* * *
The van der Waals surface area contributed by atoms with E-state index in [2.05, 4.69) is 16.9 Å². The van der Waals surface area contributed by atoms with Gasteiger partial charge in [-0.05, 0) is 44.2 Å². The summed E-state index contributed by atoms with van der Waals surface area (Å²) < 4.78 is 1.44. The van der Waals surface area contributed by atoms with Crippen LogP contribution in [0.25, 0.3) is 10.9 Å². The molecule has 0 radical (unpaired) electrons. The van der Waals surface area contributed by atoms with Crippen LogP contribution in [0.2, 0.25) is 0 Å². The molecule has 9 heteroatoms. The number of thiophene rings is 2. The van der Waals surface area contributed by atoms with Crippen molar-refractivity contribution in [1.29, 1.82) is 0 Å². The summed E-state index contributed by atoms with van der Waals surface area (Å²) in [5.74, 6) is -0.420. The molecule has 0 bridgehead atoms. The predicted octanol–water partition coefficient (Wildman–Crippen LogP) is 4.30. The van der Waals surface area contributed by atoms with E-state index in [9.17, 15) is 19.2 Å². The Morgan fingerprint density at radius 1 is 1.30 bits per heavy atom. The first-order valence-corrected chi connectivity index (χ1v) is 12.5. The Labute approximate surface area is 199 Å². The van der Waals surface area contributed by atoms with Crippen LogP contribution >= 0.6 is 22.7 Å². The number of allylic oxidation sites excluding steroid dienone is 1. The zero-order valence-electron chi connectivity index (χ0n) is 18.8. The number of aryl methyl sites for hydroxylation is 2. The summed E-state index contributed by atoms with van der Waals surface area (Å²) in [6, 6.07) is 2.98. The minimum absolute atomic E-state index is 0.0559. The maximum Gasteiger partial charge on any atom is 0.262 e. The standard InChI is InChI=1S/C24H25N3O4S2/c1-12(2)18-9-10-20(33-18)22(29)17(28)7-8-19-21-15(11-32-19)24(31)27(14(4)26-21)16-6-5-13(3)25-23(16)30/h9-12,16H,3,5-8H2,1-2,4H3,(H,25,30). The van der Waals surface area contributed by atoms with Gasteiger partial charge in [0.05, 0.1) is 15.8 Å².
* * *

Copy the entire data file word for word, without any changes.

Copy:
The van der Waals surface area contributed by atoms with E-state index in [2.05, 4.69) is 16.9 Å². The van der Waals surface area contributed by atoms with Gasteiger partial charge in [-0.05, 0) is 44.2 Å². The summed E-state index contributed by atoms with van der Waals surface area (Å²) < 4.78 is 1.44. The van der Waals surface area contributed by atoms with Crippen LogP contribution in [0.25, 0.3) is 10.9 Å². The molecule has 0 radical (unpaired) electrons. The van der Waals surface area contributed by atoms with Crippen LogP contribution in [0.2, 0.25) is 0 Å². The molecule has 9 heteroatoms. The number of thiophene rings is 2. The van der Waals surface area contributed by atoms with Crippen molar-refractivity contribution in [1.29, 1.82) is 0 Å². The summed E-state index contributed by atoms with van der Waals surface area (Å²) in [5.74, 6) is -0.420. The molecule has 0 bridgehead atoms. The predicted octanol–water partition coefficient (Wildman–Crippen LogP) is 4.30. The van der Waals surface area contributed by atoms with E-state index in [9.17, 15) is 19.2 Å². The Morgan fingerprint density at radius 1 is 1.30 bits per heavy atom. The first-order valence-corrected chi connectivity index (χ1v) is 12.5. The Labute approximate surface area is 199 Å². The van der Waals surface area contributed by atoms with Crippen LogP contribution >= 0.6 is 22.7 Å². The number of allylic oxidation sites excluding steroid dienone is 1. The zero-order valence-electron chi connectivity index (χ0n) is 18.8. The number of aryl methyl sites for hydroxylation is 2. The summed E-state index contributed by atoms with van der Waals surface area (Å²) in [6, 6.07) is 2.98. The minimum absolute atomic E-state index is 0.0559. The maximum Gasteiger partial charge on any atom is 0.262 e. The standard InChI is InChI=1S/C24H25N3O4S2/c1-12(2)18-9-10-20(33-18)22(29)17(28)7-8-19-21-15(11-32-19)24(31)27(14(4)26-21)16-6-5-13(3)25-23(16)30/h9-12,16H,3,5-8H2,1-2,4H3,(H,25,30). The van der Waals surface area contributed by atoms with Gasteiger partial charge in [0.05, 0.1) is 15.8 Å².